The experts and the art teachers will always tell you: draw a hundred drawings and paint a hundred pictures as quickly as you can, and learn from the making of them; then throw them all away, and start on the next hundred. Eventually, you never know, you may well get there.
I have never been entirely certain where "there" is, or what benchmarks exist to know it if you do. A wall at the Tate Modern with your name-plaque on it? That may actually be a sign of failure, not success, but who can say? A gallery in touristville offering prints of your work at discount prices, buy two get one free? A marginal reference in a footnote to an obscure PhD thesis in a minor university? Ah, posterity, which, like immortality, is only of any use to you when you are dead.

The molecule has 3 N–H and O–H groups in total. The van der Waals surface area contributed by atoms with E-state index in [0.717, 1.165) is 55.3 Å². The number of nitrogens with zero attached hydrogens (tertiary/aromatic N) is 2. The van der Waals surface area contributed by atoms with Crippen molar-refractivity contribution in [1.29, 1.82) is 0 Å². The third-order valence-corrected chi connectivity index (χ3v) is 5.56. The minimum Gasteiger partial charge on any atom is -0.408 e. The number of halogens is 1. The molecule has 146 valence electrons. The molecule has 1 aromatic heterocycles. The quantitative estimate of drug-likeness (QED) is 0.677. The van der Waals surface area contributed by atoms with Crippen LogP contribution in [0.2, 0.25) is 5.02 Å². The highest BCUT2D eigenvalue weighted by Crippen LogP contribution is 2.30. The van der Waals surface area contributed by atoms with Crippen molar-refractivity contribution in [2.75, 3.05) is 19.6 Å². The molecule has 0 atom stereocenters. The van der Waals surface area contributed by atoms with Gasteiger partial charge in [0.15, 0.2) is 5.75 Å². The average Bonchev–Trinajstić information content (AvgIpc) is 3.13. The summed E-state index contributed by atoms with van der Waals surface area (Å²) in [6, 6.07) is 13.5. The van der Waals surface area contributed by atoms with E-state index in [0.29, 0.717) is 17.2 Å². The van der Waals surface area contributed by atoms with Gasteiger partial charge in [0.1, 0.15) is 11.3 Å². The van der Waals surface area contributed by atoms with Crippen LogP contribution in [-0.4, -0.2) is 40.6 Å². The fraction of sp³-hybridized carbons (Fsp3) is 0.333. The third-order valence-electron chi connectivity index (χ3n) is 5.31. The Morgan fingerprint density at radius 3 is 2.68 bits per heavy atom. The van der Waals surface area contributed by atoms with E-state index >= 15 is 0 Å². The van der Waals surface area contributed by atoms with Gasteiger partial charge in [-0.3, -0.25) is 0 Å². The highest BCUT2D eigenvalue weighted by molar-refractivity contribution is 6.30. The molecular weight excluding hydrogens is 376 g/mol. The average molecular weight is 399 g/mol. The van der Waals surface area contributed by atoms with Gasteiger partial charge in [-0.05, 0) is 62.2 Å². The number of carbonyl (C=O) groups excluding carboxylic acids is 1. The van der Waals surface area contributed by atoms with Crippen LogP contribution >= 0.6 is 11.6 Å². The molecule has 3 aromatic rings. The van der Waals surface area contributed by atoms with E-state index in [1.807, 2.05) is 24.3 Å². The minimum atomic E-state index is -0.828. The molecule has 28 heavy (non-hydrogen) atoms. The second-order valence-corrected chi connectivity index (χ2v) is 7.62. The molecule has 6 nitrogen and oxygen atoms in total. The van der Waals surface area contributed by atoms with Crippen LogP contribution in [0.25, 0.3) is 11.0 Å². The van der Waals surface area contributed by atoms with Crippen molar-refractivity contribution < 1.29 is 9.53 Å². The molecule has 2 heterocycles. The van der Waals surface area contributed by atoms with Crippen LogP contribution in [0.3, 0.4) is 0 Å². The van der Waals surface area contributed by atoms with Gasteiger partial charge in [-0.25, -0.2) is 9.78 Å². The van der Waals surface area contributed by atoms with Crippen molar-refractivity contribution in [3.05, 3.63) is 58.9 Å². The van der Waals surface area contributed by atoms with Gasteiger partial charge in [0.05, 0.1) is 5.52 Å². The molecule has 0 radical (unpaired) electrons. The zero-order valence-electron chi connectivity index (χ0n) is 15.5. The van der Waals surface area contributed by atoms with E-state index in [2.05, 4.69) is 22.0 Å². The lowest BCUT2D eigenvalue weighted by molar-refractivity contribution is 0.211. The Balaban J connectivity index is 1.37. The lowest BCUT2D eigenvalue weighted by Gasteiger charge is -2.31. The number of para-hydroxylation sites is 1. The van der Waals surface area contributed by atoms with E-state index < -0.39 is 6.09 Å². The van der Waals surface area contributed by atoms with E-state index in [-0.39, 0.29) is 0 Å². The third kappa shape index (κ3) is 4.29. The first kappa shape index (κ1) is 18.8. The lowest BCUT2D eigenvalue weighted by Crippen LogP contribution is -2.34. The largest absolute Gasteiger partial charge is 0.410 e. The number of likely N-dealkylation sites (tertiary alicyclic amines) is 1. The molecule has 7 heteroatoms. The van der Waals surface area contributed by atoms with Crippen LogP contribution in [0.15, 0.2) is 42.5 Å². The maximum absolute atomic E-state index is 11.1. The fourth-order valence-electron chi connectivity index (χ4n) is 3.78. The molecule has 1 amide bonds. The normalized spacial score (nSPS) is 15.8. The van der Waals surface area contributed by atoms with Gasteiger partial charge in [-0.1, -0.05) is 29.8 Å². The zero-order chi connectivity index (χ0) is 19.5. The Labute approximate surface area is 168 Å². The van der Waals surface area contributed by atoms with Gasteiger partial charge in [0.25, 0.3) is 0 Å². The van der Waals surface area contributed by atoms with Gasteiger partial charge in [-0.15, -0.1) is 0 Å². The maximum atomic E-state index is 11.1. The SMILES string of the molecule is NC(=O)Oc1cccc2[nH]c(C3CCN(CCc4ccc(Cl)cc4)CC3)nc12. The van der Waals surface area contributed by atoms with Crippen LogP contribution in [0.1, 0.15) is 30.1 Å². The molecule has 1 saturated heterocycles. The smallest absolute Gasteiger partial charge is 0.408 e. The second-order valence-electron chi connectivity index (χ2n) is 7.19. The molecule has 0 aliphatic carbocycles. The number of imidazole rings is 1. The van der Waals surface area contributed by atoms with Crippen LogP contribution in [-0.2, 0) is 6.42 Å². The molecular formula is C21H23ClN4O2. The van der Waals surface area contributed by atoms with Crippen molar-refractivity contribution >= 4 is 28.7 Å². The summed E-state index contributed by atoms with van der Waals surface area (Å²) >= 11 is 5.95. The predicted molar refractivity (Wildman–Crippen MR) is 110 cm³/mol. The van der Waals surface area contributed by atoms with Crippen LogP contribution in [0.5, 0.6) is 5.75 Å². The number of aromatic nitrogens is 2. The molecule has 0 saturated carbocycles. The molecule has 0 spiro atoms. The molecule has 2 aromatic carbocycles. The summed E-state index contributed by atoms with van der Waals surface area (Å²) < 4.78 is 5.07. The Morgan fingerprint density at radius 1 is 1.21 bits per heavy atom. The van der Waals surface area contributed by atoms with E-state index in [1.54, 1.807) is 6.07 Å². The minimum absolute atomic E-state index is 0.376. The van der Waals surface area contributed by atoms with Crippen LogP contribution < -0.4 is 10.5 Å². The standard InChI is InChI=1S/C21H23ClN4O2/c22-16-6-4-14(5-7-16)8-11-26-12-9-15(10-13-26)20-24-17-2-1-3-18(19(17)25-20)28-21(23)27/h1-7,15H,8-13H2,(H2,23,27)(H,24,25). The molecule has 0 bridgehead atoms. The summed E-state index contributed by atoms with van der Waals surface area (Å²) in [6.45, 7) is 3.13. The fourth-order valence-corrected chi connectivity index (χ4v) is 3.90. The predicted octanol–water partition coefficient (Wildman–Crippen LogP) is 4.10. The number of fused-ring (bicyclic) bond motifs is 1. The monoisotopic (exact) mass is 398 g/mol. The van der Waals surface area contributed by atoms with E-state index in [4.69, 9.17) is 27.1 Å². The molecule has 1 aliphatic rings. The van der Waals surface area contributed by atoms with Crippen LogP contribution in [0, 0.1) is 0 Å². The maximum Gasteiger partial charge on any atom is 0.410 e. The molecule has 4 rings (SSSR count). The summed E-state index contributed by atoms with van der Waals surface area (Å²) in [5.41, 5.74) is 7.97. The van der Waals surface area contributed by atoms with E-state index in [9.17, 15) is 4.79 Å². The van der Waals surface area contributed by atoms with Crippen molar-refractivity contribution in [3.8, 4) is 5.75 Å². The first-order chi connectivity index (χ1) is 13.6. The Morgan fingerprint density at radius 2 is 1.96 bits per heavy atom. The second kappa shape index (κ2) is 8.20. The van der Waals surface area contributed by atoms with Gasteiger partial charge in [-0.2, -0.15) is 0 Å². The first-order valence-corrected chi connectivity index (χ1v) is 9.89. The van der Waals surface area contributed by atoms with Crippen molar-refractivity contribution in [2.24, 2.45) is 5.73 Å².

So I made this drawing when I was eighteen or nineteen, and it didn't look the slightest bit like the girl - a friend of my sister's - who modelled for it; and the eyes do not conform to any known pattern of human symmetry, though of course they may also have been the one thing in the drawing that I got absolutely right. Is the mouth skew-wiff? And is that even how you spell skew-wiff?
To this day, nothing in the world will induce me to follow the advice of the experts and throw it away. I like it. Isn't that good enough?
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